(Business Structural Reform)
Q1.     As 50.0 billion yen of business structural reform costs for Containership Business were posted for this fiscal year, please advise estimated breakdown together with allocation among operating costs, non-operating loss and extraordinary loss?
A1.     For 1st Half, 5.2 billion yen for Ordinary Income/Loss, and 13.4 billion of extraordinary loss; for 2nd Half, nil for Ordinary Income/Loss, 31.4 billion yen for extraordinary loss; full year basis, 5.2 billion yen of Ordinary Income/Loss, 44.8 billion of extraordinary loss; in total 50.0 billion yen. These costs include fees for redelivery of chartered vessels before contract expiration, and also for changing containership orders to other ship types.
Q2.     Regarding business structural reform, indicated in Slide C-1, 25 Containerships and 9 Car Carriers should be redelivered, or so. What is the number planned for Fiscal 2010, and 2011?
A2.     We will basically implement business structural reform intensively in this fiscal year, and thereby carry out disposal of all uneconomical ships within this year as much as possible.
Q3.     As you stated that effect of the reform costs for Containership sector was 5.2 billion yen as Ordinary Income/Loss, is this somewhat related to approximately 5.9 billion yen booked as the item of 'Loss on cancellation of derivatives' in the Statements of Income in 'Financial Highlights'?
A3.     About 5.2 billion yen of the non-operational loss is for Containership division.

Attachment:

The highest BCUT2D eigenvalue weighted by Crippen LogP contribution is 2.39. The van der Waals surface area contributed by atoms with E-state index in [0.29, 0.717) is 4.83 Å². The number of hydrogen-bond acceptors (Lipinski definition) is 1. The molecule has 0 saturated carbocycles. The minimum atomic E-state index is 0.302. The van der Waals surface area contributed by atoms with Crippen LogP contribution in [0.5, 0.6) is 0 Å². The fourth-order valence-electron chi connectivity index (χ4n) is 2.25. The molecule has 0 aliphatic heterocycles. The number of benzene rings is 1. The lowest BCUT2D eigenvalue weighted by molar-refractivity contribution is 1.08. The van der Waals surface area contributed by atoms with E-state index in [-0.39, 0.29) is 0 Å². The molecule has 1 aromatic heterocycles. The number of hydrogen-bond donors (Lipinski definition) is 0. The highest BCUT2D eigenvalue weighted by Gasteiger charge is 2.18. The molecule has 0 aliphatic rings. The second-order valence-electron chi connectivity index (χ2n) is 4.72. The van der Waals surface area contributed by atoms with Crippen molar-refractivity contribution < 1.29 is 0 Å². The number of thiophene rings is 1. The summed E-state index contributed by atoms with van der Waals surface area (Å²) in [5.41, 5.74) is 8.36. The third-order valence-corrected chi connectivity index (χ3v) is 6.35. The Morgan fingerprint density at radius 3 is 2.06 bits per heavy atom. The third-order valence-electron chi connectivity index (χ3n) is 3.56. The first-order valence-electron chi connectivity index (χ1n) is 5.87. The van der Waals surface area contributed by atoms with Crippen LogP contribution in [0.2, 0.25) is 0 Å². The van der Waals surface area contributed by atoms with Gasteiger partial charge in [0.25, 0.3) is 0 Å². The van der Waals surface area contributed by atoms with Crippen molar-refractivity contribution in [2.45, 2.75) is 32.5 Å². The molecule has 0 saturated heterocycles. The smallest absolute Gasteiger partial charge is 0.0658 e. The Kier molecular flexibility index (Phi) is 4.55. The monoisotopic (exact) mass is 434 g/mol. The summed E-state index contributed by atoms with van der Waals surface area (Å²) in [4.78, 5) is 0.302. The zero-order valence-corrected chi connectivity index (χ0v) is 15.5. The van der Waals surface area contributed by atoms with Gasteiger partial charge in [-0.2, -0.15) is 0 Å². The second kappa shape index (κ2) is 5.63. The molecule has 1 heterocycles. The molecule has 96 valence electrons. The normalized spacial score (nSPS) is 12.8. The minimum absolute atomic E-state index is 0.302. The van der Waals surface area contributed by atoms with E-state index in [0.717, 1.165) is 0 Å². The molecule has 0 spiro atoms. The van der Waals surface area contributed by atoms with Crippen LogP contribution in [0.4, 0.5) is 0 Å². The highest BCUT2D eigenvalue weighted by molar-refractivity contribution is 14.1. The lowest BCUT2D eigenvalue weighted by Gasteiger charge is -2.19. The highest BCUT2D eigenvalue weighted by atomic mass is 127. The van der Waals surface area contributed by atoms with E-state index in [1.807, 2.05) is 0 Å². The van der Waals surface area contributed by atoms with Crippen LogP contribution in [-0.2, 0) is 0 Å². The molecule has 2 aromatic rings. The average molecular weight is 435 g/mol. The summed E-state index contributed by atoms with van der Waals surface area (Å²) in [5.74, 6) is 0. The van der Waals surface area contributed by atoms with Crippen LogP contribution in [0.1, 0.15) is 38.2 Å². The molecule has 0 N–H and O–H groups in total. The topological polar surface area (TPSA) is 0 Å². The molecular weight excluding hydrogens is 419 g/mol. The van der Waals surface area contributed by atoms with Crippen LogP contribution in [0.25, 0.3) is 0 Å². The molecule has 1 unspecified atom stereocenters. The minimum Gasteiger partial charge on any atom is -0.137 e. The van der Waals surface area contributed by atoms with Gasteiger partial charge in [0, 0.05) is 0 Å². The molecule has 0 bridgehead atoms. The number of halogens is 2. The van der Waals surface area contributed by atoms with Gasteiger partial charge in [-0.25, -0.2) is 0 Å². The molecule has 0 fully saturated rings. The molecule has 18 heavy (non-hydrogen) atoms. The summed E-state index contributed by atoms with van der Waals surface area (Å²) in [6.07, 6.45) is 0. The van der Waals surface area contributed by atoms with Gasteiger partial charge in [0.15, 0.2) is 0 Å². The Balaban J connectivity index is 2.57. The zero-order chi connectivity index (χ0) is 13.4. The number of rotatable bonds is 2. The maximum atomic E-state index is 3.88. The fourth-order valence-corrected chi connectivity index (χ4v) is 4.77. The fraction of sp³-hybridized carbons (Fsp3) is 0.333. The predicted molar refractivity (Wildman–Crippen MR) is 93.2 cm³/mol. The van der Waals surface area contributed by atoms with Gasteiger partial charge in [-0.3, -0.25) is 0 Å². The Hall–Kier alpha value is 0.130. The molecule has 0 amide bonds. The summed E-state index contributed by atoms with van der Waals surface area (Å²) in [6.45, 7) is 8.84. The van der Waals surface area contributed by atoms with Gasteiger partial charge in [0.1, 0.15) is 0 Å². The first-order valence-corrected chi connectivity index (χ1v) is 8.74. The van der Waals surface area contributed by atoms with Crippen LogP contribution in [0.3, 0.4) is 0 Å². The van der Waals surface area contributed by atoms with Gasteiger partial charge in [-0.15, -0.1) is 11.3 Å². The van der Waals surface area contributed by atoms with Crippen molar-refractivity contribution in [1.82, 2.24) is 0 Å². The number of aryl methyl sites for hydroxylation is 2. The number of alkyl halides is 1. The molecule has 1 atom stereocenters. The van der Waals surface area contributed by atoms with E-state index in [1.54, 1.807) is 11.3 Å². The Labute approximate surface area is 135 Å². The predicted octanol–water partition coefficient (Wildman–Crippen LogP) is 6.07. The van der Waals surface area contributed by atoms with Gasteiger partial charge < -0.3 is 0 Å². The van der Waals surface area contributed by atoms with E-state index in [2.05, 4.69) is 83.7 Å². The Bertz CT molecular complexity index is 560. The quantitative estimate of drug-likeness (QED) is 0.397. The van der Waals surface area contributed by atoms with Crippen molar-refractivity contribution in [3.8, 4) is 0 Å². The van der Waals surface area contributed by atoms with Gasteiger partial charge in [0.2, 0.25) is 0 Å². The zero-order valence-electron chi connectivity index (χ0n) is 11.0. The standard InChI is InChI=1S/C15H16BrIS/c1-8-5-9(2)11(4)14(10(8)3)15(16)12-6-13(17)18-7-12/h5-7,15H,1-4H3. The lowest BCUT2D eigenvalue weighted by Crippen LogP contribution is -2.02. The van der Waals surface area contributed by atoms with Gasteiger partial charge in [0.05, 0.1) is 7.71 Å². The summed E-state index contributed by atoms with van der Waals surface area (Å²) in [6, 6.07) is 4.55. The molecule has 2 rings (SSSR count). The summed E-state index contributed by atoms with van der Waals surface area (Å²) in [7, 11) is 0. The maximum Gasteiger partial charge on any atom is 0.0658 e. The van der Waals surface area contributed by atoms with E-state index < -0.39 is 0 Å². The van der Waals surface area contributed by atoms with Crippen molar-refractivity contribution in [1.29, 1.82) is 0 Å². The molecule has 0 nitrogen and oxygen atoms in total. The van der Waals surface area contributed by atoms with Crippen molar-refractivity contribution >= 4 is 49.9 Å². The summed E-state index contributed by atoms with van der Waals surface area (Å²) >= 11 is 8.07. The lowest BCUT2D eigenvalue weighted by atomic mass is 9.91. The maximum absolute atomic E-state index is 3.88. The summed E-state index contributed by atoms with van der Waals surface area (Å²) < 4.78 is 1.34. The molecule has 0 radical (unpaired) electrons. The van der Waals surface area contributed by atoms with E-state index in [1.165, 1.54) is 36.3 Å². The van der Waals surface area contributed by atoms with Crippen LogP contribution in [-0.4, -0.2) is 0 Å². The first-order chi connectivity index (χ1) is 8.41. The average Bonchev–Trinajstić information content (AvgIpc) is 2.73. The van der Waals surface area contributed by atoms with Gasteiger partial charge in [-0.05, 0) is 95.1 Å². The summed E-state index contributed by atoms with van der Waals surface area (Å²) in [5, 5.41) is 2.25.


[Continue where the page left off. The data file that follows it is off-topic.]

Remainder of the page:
(Containership Business)

Q1.     Revised prospects of earnings for 2nd Half Containership division are forecasted to decline from previous plan. Was daily Containership operation without the reform costs estimated to go up or down comparing with the last forecasts?
A1.     For Containership business in 2nd Half, we see loading volume and average freight rates being almost the same as expected as of July. With regard to freight rates, in some routes freight restoration has been delayed, but in other routes, it has recovered more than expected. As a whole, there are no negative factors in terms of market, cargo volume or freight rates. However, as an effect of cost reduction, although accumulated total achievement was calculated to increase from 58.0 to 60.0 billion yen, profit was slightly pushed down due in some part to rationalization of 'CKYH' Alliance being delayed, and also cost increase of some minor items.
Q2.     What were the developments in Containership Business from 1st Quarter to 2nd Quarter? Except for the structural reform costs, loss incurred in this sector remained almost unchanged, or rather expanded slightly quarter-by-quarter. Why was the loss not shrunk while load factor was much higher, referring to 'Supplementary Report' distributed now, and when freight market itself was said to have improved to some extent but not as much as you planned?
A2.     As quoted in Slide A-1-2, Ordinary Income for Containership Business in both 1st and 2nd Quarters remained almost unchanged, excluding 5.2 billion yen for business structural reform reported in 2nd Quarter.
Roughly speaking, during 1st Quarter, in Asia-Europe and North-South trades, freight rates almost hit bottom. On the other hand, in the trade from Asia to North America, effect of higher rates of previous Service Contracts (annual contracts) signed last year until around June still remained. In the 2nd Quarter, although freight rates for Asia-Europe and North-South trades started to increase and earnings improved, rates in Asia-North America trades were down due to revision of Service Contracts after June and profit therefore worsened. These 2 factors canceled each other out, and so almost the same level was reached as in 1st Quarter. Although we tried hard to seek rate-up for Asia-North America trade with our customers around August in spite of it being mid-term of contract period, that effort was not successfully achieved as had been expected because of it still being in the contracted term.